How to 3D Print TPU: A Comprehensive Guide

3D printing with TPU (Thermoplastic Polyurethane) opens up a world of possibilities due to its unique properties. TPU is a flexible, durable, and versatile material, making it ideal for creating objects that need to withstand wear and tear while maintaining a certain level of elasticity. This guide will take you through the essential steps and considerations for successfully 3D printing with TPU.

What is TPU?

TPU is a type of thermoplastic elastomer (TPE) that combines the best qualities of plastic and rubber. It is known for its high elasticity, abrasion resistance, and ability to withstand impacts. These properties make it suitable for a wide range of applications, from phone cases and shoe soles to automotive parts and wearable technology.

Preparing Your 3D Printer

  1. Choose the Right 3D Printer

Not all 3D printers are capable of printing TPU. You need a printer with a direct drive extruder, as Bowden extruders often struggle with flexible filaments. A direct drive setup keeps the filament path short and reduces the risk of kinking or jamming. As TPU printing doesn’t require an enclosure chamber, so there are lots of desktop FDM 3D Printers can handle TPU printing, such as Creality, Prusa, Ultimaker, Bambulab…

  1. Nozzle and Bed Temperature

TPU typically prints well at nozzle temperatures between 210°C and 240°C. The bed temperature should be set between 40°C and 60°C to help with adhesion. It’s important to experiment with these settings as they can vary slightly based on the brand and type of TPU filament.

  1. Bed Surface Preparation

TPU adheres well to a variety of surfaces, but for the best results, use a PEI sheet or apply a thin layer of glue stick, such as the PVA glue. This helps in achieving good first-layer adhesion and makes it easier to remove the print once it’s done.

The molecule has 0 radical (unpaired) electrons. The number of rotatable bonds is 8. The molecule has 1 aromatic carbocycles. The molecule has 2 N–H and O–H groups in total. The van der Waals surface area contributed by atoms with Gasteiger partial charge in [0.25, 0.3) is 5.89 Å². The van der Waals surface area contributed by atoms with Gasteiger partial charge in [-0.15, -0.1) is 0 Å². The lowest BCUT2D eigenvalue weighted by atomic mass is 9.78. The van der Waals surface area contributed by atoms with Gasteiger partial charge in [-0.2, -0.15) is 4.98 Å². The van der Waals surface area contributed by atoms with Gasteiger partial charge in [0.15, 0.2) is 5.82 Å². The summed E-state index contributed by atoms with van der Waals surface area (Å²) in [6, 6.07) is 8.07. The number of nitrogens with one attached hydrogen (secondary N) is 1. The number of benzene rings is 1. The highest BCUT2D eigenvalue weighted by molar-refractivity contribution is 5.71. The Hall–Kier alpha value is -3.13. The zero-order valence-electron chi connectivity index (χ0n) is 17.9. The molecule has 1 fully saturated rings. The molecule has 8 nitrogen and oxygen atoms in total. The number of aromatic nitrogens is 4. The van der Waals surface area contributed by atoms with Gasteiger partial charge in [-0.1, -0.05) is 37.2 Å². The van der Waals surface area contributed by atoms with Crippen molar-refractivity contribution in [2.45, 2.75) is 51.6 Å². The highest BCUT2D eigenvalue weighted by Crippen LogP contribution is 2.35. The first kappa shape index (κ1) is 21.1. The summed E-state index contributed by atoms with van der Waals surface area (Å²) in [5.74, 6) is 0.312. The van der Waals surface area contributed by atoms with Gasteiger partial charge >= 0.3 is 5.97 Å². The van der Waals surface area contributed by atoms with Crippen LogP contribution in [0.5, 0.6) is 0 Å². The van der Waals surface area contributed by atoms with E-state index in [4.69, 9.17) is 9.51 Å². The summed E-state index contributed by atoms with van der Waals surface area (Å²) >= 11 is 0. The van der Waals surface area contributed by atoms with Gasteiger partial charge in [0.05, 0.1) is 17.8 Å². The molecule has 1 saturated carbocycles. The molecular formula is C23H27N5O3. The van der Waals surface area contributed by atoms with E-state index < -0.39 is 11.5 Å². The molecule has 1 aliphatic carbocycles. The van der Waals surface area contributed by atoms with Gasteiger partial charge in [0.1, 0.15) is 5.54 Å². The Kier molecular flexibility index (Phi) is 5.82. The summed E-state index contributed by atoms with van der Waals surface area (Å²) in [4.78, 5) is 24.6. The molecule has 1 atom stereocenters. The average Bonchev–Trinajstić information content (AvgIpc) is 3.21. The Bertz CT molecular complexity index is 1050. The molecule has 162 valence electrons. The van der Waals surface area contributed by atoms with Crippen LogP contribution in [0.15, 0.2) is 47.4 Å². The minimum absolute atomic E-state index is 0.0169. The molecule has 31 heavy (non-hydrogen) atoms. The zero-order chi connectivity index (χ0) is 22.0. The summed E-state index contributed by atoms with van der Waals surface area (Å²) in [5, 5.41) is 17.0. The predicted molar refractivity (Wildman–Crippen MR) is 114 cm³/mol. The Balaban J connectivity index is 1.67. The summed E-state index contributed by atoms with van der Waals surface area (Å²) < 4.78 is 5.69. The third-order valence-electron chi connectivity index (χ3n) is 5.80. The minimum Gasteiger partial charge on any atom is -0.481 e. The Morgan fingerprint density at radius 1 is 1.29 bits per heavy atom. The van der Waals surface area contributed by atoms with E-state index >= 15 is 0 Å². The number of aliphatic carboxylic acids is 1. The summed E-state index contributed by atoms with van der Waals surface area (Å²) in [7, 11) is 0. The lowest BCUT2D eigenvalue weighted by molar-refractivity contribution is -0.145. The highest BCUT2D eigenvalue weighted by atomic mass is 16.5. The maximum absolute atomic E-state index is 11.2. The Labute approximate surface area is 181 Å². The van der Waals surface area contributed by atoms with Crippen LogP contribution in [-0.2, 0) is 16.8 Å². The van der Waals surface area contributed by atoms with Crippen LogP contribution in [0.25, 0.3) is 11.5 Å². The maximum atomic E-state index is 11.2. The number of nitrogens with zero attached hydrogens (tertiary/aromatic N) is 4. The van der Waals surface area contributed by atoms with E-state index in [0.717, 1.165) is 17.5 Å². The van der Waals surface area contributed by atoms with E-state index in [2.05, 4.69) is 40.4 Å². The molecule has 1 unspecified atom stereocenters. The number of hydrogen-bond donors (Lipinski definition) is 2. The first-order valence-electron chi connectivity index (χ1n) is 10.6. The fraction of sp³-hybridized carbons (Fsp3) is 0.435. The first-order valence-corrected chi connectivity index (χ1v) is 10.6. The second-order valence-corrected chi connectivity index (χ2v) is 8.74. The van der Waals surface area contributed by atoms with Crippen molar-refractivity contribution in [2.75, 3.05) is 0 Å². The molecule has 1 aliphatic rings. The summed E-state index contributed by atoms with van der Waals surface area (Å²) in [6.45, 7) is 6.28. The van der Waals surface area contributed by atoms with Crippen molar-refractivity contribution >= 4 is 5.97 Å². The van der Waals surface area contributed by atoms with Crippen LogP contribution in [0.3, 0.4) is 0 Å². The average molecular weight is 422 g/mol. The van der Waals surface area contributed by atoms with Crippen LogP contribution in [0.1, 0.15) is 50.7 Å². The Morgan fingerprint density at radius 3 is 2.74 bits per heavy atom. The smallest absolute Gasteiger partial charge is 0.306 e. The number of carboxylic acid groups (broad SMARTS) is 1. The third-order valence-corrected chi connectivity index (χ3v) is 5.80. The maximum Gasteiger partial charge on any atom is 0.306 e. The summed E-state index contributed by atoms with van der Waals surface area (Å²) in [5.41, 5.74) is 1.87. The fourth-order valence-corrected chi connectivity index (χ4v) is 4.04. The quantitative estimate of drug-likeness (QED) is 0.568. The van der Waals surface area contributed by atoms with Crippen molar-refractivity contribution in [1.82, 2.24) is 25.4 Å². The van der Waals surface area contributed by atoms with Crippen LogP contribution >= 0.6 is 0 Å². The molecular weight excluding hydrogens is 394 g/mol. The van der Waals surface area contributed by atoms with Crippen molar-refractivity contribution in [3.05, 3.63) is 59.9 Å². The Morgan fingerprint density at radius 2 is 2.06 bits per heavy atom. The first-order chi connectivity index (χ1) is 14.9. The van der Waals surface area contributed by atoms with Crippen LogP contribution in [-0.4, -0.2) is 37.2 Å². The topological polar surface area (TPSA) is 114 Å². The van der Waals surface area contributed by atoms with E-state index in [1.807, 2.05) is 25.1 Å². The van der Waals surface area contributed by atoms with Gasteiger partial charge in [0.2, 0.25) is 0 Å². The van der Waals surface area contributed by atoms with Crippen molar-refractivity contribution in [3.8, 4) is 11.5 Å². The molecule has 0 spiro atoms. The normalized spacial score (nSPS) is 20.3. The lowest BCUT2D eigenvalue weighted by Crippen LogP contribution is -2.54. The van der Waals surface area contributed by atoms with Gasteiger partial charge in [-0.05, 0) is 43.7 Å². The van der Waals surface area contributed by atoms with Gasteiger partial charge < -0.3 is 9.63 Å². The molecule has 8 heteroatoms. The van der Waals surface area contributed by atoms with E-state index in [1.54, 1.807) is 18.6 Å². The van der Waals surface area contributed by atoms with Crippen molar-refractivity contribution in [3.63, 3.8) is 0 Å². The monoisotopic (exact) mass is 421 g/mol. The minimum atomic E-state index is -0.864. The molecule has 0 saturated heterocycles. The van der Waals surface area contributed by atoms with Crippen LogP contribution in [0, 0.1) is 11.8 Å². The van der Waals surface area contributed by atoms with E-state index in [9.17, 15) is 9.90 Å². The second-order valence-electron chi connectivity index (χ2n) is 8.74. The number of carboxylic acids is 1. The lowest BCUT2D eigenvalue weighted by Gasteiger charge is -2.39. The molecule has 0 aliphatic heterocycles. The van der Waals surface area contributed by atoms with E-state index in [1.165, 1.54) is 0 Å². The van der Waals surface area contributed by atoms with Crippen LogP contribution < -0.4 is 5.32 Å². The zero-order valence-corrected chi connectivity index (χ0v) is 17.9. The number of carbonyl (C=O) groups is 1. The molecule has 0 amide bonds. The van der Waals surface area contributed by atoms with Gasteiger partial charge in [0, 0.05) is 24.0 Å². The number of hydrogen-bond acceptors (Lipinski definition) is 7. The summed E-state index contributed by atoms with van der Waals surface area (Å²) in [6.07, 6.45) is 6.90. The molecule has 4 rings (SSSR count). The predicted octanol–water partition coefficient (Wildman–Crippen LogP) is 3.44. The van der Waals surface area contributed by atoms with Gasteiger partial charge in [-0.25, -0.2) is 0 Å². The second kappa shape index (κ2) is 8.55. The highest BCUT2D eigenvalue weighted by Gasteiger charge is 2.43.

1. Cooling Fans

For TPU, minimal cooling is often best. Set the cooling fan to run at about 20-30% of its capacity. Too much cooling can lead to warping and poor layer adhesion.

Slicer Settings

  1. Layer Height

A layer height between 0.2mm and 0.3mm works well for TPU. Thicker layers can help in achieving better layer adhesion, which is crucial for flexible prints.

  1. Print Speed

Slow and steady wins the race with TPU. A print speed of 30-40 mm/s is ideal. Printing too fast can cause the filament to buckle and lead to extrusion issues.

  1. Retraction Settings

Retraction can be tricky with TPU due to its flexibility. Use a minimal retraction distance (1-2mm) and a slow retraction speed (10-20 mm/s) to prevent clogging and stringing.

  1. Infill and Shells

Infill density depends on the desired flexibility and the prints’ wall thickness. For more flexible prints, use a lower infill density (10-20%). Increase the number of perimeters or shells to add strength to the part without affecting its flexibility too much. For wall thickness less than 2mm, it is recommended to use 50% infill minimum or the prints become bend, which will lead to failure.

Printing Process

  1. Loading the Filament

When loading TPU filament, do it slowly to avoid kinking. Ensure that the filament path is as straight as possible from the spool to the extruder.

  1. First Layer

The first layer is critical for a successful print. Make sure the bed is level and the nozzle is at the correct height. TPU can be sensitive to first layer issues, so take your time to get this right.

  1. Monitoring the Print

Keep an eye on the print, especially during the first few layers. Look out for any signs of warping or poor adhesion. If any issues arise, pause the print and adjust your settings accordingly.

  1. Post-Processing

TPU prints generally do not require much post-processing. However, if you need to clean up any stringing or oozing, a sharp knife or scissors can be used to trim the excess material.

Troubleshooting Common Issues

  1. Stringing and Oozing

– Solution: Increase retraction distance slightly or reduce the print temperature.

  1. Poor Layer Adhesion

– Solution: Increase the nozzle temperature or reduce the print speed. Ensure the bed is properly leveled.

  1. Warping

– Solution: Ensure proper bed adhesion techniques are used and reduce the cooling fan speed.

  1. Filament Jamming

– Solution: Check the filament path for any obstructions and reduce the print speed.


3D printing with TPU can be challenging, but with the right setup and settings, it can also be incredibly rewarding. By following the tips and guidelines in this guide, you can produce high-quality TPU prints that are both functional and durable. Happy printing!



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